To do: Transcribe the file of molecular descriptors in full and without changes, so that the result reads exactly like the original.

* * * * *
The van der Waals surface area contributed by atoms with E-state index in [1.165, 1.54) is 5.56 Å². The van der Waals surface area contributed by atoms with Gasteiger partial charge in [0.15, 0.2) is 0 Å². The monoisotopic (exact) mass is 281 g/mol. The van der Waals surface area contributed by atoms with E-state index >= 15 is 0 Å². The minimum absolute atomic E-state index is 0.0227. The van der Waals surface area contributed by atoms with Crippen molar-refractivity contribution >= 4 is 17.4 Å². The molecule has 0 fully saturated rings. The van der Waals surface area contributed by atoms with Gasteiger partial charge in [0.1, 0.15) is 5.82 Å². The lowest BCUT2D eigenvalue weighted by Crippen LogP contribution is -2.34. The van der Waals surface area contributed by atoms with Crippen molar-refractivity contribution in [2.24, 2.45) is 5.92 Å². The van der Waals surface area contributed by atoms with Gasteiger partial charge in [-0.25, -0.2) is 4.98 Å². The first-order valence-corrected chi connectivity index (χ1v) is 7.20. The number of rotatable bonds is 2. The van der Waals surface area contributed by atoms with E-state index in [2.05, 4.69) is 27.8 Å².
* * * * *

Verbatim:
The van der Waals surface area contributed by atoms with E-state index in [1.165, 1.54) is 5.56 Å². The van der Waals surface area contributed by atoms with Gasteiger partial charge in [0.15, 0.2) is 0 Å². The monoisotopic (exact) mass is 281 g/mol. The van der Waals surface area contributed by atoms with E-state index >= 15 is 0 Å². The minimum absolute atomic E-state index is 0.0227. The van der Waals surface area contributed by atoms with Crippen molar-refractivity contribution >= 4 is 17.4 Å². The molecule has 0 fully saturated rings. The van der Waals surface area contributed by atoms with Gasteiger partial charge in [0.1, 0.15) is 5.82 Å². The lowest BCUT2D eigenvalue weighted by Crippen LogP contribution is -2.34. The van der Waals surface area contributed by atoms with Crippen molar-refractivity contribution in [2.24, 2.45) is 5.92 Å². The van der Waals surface area contributed by atoms with Gasteiger partial charge in [-0.25, -0.2) is 4.98 Å². The first-order valence-corrected chi connectivity index (χ1v) is 7.20. The number of rotatable bonds is 2. The van der Waals surface area contributed by atoms with E-state index in [2.05, 4.69) is 27.8 Å².